Wind and rain on Sunday – not much change

Sunday saw the thermometer rise to 15.5C and stay there all day and most of the night. This was due to a southerly run of wind BUT just after 07.30 on Monday the wind abruptly changed direction to come from the west and the thermometer drop 3C.

After a wet month another 5.9mm of rainfall was recorded.

On Monday morning the change in wind direction meant that the cloud base had lifted and signs of breaks appearing with glimpses of welcome sunshine.

October 2020

Record rainfall since weather station began in 1984

Storm Alex, named by Météo France on 1st October, was memorable for the three days of almost continuous rain that broke the record for the wettest day I have recorded since the station was set up in 1984. A total of 49.9mm fell on the 3rd that was preceded with 39.1mm on the 2nd. The previous wettest day occurred in May 2007 with 45.4mm. In fact I have only ever recorded seven days since 1984 when the daily rainfall has exceed 40mm. The deep depression eased across the English Channel and settled over the UK, slowly rotated and moved geographically, very little over the three days.

By the period 9th to the 11th a very different air mass covered the country. A deep depression to the east, rotating anticlockwise as they do, and a high pressure system to the west rotating clockwise, meant a run of Polar Maritime Air from the Arctic region. As a result temperatures by day and night were depressed being a couple of degrees below average. During the early hours of the 9th the thermometer fell to a minimum of just 2.9C, which was 4.2C below average. However, they were welcome dry days after the very wet days in the previous week.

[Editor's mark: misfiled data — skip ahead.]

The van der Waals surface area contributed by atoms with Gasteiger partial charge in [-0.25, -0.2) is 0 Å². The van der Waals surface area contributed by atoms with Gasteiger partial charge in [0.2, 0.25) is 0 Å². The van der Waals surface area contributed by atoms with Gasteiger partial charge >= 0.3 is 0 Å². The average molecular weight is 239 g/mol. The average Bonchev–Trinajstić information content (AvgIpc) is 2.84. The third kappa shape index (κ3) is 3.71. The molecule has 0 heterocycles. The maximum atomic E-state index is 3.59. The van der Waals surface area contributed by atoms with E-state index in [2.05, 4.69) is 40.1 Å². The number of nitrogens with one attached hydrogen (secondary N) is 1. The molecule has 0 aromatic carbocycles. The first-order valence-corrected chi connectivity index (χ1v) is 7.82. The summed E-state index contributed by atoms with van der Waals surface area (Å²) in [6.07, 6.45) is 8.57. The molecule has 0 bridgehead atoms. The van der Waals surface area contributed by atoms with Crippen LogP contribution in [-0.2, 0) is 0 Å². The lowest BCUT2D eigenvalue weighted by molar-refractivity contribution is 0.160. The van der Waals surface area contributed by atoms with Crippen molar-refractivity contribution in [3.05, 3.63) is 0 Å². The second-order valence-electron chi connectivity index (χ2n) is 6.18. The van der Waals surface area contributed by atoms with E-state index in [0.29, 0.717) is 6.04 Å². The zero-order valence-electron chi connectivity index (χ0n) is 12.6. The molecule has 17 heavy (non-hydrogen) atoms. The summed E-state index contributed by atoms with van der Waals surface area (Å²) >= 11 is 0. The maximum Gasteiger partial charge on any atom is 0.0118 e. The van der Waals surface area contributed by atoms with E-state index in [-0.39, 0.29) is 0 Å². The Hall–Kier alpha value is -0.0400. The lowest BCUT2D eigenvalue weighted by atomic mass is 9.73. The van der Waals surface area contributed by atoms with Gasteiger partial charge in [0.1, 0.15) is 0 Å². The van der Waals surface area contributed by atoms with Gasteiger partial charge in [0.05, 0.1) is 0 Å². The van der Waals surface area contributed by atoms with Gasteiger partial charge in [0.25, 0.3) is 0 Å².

The occurrence of extreme weather events somewhere in the world seems to be in the news more frequently. A new UN report involving 16 international agencies, coordinated by the World Meteorological Organisation, states that the world needs to raise investment in early warning systems for these extreme weather events calling for a change in emphasis from simply forecasting the weather to showing the impact of that weather system. Over the past 50 years recorded disasters have increased five-fold, thanks in part to climate change, they state. During that time period some 11,000 weather related disasters have claimed 2 million lives.

The recent examples are numerous but to name just four. Storms Ellen and Francis were two of the most notable August storms in the UK in the last 50 years, with gusts of 50 to 60kt in exposed coastal locations. The 3rd May was the wettest day on record in the UK. There have been record numbers of Atlantic hurricanes. In early October in southern France 500mm of rain fell in just 10 hours, which is equivalent to 60% of the annual UK rainfall in a few hours. Power supplier Scottish and Southern Electricity issued a warning of possible power cuts during the weekend of the 24th/25th as Storm Dennis was forecast to sweep across the Wiltshire area, fortunately the storm was less severe than predicted.